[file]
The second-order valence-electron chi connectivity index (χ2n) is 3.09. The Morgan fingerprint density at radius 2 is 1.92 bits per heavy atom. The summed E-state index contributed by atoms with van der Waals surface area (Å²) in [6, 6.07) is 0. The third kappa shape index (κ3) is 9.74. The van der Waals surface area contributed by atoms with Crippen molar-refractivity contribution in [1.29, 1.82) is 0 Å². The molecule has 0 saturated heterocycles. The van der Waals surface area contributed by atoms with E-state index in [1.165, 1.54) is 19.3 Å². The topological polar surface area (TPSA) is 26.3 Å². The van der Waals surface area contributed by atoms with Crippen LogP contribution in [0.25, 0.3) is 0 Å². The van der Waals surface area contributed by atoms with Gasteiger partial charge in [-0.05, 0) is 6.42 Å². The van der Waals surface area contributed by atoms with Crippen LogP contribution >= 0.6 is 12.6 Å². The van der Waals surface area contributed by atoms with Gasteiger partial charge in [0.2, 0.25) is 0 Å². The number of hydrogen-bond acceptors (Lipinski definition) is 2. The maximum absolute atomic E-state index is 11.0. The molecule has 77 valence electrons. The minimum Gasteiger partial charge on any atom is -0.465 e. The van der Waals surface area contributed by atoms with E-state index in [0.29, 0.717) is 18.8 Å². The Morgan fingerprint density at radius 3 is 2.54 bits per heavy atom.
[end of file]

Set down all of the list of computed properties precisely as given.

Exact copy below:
The second-order valence-electron chi connectivity index (χ2n) is 3.09. The Morgan fingerprint density at radius 2 is 1.92 bits per heavy atom. The summed E-state index contributed by atoms with van der Waals surface area (Å²) in [6, 6.07) is 0. The third kappa shape index (κ3) is 9.74. The van der Waals surface area contributed by atoms with Crippen molar-refractivity contribution in [1.29, 1.82) is 0 Å². The molecule has 0 saturated heterocycles. The van der Waals surface area contributed by atoms with E-state index in [1.165, 1.54) is 19.3 Å². The topological polar surface area (TPSA) is 26.3 Å². The van der Waals surface area contributed by atoms with Crippen LogP contribution in [0.25, 0.3) is 0 Å². The van der Waals surface area contributed by atoms with Gasteiger partial charge in [-0.05, 0) is 6.42 Å². The van der Waals surface area contributed by atoms with Crippen LogP contribution >= 0.6 is 12.6 Å². The van der Waals surface area contributed by atoms with Gasteiger partial charge in [0.2, 0.25) is 0 Å². The number of hydrogen-bond acceptors (Lipinski definition) is 2. The maximum absolute atomic E-state index is 11.0. The molecule has 77 valence electrons. The minimum Gasteiger partial charge on any atom is -0.465 e. The van der Waals surface area contributed by atoms with E-state index in [0.29, 0.717) is 18.8 Å². The Morgan fingerprint density at radius 3 is 2.54 bits per heavy atom.